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Setting Up a Repository with Git and GitHub

Using the GitHub CLI

How to Install the GitHub CLI

The GitHub CLI allows you to fork repositories, create issues, pull requests, and more from the command line.

Follow these instructions to install GitHub CLI on Mac, Windows, or Linux.

How to Authenticate with the GitHub CLI

From the terminal, you will need to authenticate with the GitHub CLI. You can do this by running the following command:

gh auth login

Then, follow the prompts to authenticate with the GitHub CLI.

How to Fork and Clone a Repository with the GitHub CLI

A fork is a remote copy of a repository, allowing you to experiment freely with changes without affecting the original project.

A clone is a local copy of a repository that includes all the files, branches and commits.

To fork and clone a repository with the GitHub CLI, run the following command:

gh repo fork open-sauced/<REPO_NAME>

The GitHub CLI will fork the project in your GitHub account and will ask you if you want to clone the repository on your local machine.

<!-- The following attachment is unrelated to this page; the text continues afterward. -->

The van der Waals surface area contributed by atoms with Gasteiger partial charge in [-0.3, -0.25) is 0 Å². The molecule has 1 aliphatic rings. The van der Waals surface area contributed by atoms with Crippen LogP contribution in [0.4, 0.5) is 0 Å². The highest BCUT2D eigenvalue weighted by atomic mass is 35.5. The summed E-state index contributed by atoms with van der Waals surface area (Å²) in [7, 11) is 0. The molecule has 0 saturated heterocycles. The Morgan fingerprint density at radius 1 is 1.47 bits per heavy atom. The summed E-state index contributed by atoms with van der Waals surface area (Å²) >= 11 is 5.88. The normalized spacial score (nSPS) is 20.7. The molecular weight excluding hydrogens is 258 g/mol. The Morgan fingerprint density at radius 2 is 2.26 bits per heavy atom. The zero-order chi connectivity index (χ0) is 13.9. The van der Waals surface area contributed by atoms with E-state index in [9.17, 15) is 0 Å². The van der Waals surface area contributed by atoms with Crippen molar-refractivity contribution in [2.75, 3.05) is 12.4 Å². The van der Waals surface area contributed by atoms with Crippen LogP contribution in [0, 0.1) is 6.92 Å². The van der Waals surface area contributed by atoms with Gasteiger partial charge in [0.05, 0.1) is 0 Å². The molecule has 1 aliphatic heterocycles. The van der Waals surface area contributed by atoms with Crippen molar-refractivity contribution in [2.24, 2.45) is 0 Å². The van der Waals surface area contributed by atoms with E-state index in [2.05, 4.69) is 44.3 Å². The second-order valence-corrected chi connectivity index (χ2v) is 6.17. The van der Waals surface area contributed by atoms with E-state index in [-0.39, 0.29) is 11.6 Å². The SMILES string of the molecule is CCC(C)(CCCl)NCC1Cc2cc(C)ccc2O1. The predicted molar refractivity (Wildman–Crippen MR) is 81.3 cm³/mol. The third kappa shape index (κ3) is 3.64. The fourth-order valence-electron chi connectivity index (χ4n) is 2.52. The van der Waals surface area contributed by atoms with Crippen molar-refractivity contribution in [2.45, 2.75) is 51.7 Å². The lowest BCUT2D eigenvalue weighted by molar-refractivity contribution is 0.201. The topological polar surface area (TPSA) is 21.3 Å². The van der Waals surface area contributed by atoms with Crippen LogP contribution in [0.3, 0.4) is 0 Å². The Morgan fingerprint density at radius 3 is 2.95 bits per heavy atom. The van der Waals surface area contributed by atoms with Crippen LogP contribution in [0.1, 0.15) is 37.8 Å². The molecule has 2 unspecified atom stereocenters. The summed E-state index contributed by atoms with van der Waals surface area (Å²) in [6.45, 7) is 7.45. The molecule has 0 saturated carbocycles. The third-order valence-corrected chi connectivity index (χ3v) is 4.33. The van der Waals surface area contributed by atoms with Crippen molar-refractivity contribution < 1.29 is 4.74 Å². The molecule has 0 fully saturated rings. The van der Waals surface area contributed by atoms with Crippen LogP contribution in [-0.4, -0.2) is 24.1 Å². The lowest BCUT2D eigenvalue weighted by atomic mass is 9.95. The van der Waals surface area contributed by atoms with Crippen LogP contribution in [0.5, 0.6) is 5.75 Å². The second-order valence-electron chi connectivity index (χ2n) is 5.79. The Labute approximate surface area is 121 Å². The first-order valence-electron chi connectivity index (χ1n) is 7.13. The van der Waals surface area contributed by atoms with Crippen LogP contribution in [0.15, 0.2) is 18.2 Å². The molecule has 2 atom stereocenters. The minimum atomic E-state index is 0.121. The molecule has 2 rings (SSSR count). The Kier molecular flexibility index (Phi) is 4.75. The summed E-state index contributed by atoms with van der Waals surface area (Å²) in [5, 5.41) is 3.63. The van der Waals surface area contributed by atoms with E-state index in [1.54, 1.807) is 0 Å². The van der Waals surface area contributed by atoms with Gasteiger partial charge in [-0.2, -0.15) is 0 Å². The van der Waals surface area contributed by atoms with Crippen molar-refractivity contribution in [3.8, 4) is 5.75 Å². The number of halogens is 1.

How to Add a Remote Repository

Adding a remote repository allows you to pull in changes from the original repository and keep your forked copy of the repository up to date.

To add a remote repository, run the following command:

git remote add upstream

How to View the Remote Repositories Locally

To view the remote repositories that your local repository is connected to, run the following command:

git remote -v

You should see the following output:

origin (fetch)
origin (push)
upstream (fetch)
upstream (push)

Using the GitHub Website and the Command Line

If you prefer to set up your repository using the GitHub website and the command line, follow this detailed guide from the official GitHub documentation.